Jun 12, 2014 2:37 AM GMT
This will be my final set of comments on the evaluation of How Jesus Became God by Larry Hurtado, on his blog. His review consisted of a set of positive comments, of things that he appreciated (for which I’m grateful); several misreadings of my positions, in which Larry indicates that my book was asserting a view that, in fact, it was not (he corrected those after our back and forth in a subsequent post); one assertion that I was motivated by an anti-Christian agenda and wanted to convince readers that Jesus’ followers had hallucinations (I dealt with that assertion yesterday; I do not think that it is a generous reading of my discussion – especially since I explicitly stated on repeated occasions that I was *not* arguing for a non-Christian or anti-Christian view); and, well, this one point that I’ll discuss here, on which we have a genuine disagreement. The point has to do with whether the apostle Paul understood Christ, in his pre-existent state, to have been an angelic being. Larry devotes two paragraphs to the issue; the second one I find more problematic than the first, although I disagree with the first as well (but not as strongly):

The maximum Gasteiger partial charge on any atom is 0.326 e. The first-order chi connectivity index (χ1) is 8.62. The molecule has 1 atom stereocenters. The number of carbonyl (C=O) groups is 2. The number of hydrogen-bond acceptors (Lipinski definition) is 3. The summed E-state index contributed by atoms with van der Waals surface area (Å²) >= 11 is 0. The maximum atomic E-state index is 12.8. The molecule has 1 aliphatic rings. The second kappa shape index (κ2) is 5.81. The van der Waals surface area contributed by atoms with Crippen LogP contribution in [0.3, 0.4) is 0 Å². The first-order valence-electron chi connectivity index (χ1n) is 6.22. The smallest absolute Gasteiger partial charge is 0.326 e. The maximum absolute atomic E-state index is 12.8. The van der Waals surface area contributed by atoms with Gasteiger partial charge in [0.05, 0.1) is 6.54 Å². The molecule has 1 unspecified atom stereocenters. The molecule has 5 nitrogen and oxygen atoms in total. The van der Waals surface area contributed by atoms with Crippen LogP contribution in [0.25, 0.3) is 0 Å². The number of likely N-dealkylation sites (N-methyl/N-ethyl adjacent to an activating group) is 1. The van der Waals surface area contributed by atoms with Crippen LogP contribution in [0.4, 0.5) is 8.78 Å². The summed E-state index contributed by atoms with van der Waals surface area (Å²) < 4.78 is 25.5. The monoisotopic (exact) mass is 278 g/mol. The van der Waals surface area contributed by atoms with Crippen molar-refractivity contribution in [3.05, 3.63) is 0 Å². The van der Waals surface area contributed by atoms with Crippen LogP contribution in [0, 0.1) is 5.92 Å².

As a final criticism, Ehrman posits that the key to Paul’s Christology is that he thought of Jesus as an (or the) angel (of God/the Lord). That, says Ehrman, explains how Paul could ascribe “pre-existence” to Jesus, and how, as a devout Jew, he could countenance worshipping Jesus. As the key basis for this notion, Ehrman invokes a peculiar reading of Galatians 4:14, where Paul says that in his initial visit the Galatians received him “as an angel of God, as Christ Jesus.” Ehrman insists that this is to be read as a flat appositive construction, in which “an angel of God” = “Christ Jesus.” But this isn’t actually as compelling a claim as he thinks. Even Gieschen (on whose work Ehrman relies here) presents this reading of the construction as only a distinct “possibility.” And most scholars (myself included) don’t think it really works. The grammar certainly doesn’t require it, and it seems more reasonable to take it as a kind of stair-step statement, “angel of God” and “Christ Jesus” as ascending categories.